5.1    Reasons and Goals

The goal of artificial-gravity spacecraft design has always been to support the long-term human habitation of outer space - to provide a "home away from home".  But, the reasons behind that goal have changed from time to time.

In the early days, the spread of humanity beyond the confines of Earth was seen as a natural extension of terrestrial colonization - for adventure, freedom, and new opportunities.  Tsiolkovsky wrote:  "Earth is the cradle of humanity, but one cannot live in the cradle forever" [1].  "Man will not always stay on Earth; the pursuit of light and space will lead him to penetrate the bounds of the atmosphere, timidly at first, but in the end to conquer the whole of solar space" [2].  Oberth wrote:  "This is the goal:  To make available for life every place where life is possible.  To make inhabitable all worlds as yet uninhabitable, and all life purposeful" [3].

In the Cold War, space habitation became not an option, but an imperative.  Collier's editorialized in 1952 that "the U.S. must immediately embark on a long-range development program to secure for the West 'space superiority.'  If we do not, somebody else will ...  A ruthless foe established on a space station could actually subjugate the peoples of the world" [4].

The imperative became less military and more econo-environmental upon the publication in 1972 of "Limits to Growth".  This report, produced by a group of international experts in business, economics, and technology (which came to be known as the Club of Rome) set out to chart the future of the global economy.  Their conclusions were not optimistic.  Unless there are drastic changes in industrial civilization at a global scale before the year 2000, their model points toward Malthusian disaster - global economic collapse and famine - within the next century.  They predicted that zero population growth by itself would not be sufficient to prevent collapse.  The only solution seemed to be an equilibrium steady-state global economy that would cap industrial growth as well [5, 6].  Subsequent studies essentially confirmed these conclusions.  Robert Heilbroner concluded in 1974 that "[if] we ask whether it is possible to meet the challenges of the future without the payment of a fearful price, the answer must be: No, there is no such hope" [7].

Those dire predictions assume that Earth is a closed system.  In rebuttal, O'Neill and others point out that continued growth is possible if extraterrestrial resources are utilized.  "The material reserves in the asteroid belt are sufficient to permit the construction of new land area totaling 3000 times that of the Earth ...  I've argued that a growth rate about a tenth as large as our present explosive increase would be sufficient to make the difference between stasis and change ...  For that moderate rate of growth, the resources of the asteroids would be sufficient for at least four thousand years" [8].  This is the vision that motivates populist space-advocacy groups such as the Space Studies Institute, the National Space Society, and the Space Frontier Foundation.

Although NASA sponsored three summer studies in the mid 1970's devoted to large-scale space colonization [9, 10, 11], its current interest in artificial gravity is limited to small scale "utilitarian" applications such as manned missions to Mars.  Nevertheless, the dream of colonization is alive in individual employees of NASA and its contractors, many of whom are active in the advocacy groups mentioned above.  The frequent use of "romantic" imagery to sell spacecraft projects to the Congress and the People further implies the ultimate goal of large-scale human access to space.  Why commission artists' renderings of a space station if nobody but the crew will ever see the thing?  If the goals are strictly utilitarian, show the product: space-manufactured crystals, pharmaceuticals, and so on.  A space station that is forever off-limits to the general population warrants no more public enthusiasm than any other miscellaneous laboratory equipment.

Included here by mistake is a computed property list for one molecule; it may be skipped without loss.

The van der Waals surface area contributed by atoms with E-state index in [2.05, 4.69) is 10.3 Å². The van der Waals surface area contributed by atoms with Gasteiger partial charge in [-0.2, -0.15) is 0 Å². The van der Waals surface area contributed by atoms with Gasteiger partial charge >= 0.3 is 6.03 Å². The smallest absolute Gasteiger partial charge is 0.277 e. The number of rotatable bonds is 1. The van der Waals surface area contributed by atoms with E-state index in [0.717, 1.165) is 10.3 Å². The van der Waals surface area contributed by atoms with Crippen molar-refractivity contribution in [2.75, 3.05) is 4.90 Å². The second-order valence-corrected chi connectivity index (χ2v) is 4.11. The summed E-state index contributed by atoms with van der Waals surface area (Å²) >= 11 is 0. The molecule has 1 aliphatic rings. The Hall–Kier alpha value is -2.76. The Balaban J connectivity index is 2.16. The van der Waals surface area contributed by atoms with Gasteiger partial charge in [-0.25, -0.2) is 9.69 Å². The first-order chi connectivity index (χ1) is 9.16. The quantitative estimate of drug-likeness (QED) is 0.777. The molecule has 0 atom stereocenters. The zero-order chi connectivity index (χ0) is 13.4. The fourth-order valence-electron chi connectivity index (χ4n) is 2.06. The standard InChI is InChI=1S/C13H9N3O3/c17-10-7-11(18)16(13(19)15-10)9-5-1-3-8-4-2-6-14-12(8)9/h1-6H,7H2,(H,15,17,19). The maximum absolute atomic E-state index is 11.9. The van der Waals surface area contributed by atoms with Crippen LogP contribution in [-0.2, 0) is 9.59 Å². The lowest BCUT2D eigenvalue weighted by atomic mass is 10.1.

It may appear that "utilitarian" "engineering" concerns and "aesthetic" "architectural" concerns are at opposite ends of a spectrum.  I maintain that both utilitarian and aesthetic considerations are relevant for all habitats, large or small, near-term or far-term.  The design goal must always be optimal habitability by the widest possible sample of the general population with the least possible training and acclimation.  Limited habitability should be due strictly to technical or economic constraints, not to "pre-compromised" goals.  Some significant steps toward habitability may be relatively easy to implement, but the possibility of discovering these may be precluded by pessimistic goals that assume a harsh environment for a carefully-selected highly-trained crew.  Furthermore, with highly-disciplined individuals there is always the question of whether symptoms of maladaptation are absent or merely repressed.

Thus, the remainder of this chapter addresses the problem of applying general architectural theory to artificial-gravity environments, to support a heterogeneous population in long-duration space habitation.  The next several sections introduce various aspects of architectural theory, with reference to actual micro-gravity experience where possible.  Potential applications to artificial gravity are discussed in the final section.  For the purposes of this study, I assume a first-generation space population with strong cultural and psychological ties to the Earth.  It is both futile and unnecessary for us to guess how space architecture might evolve after several generations of extraterrestrial civilization.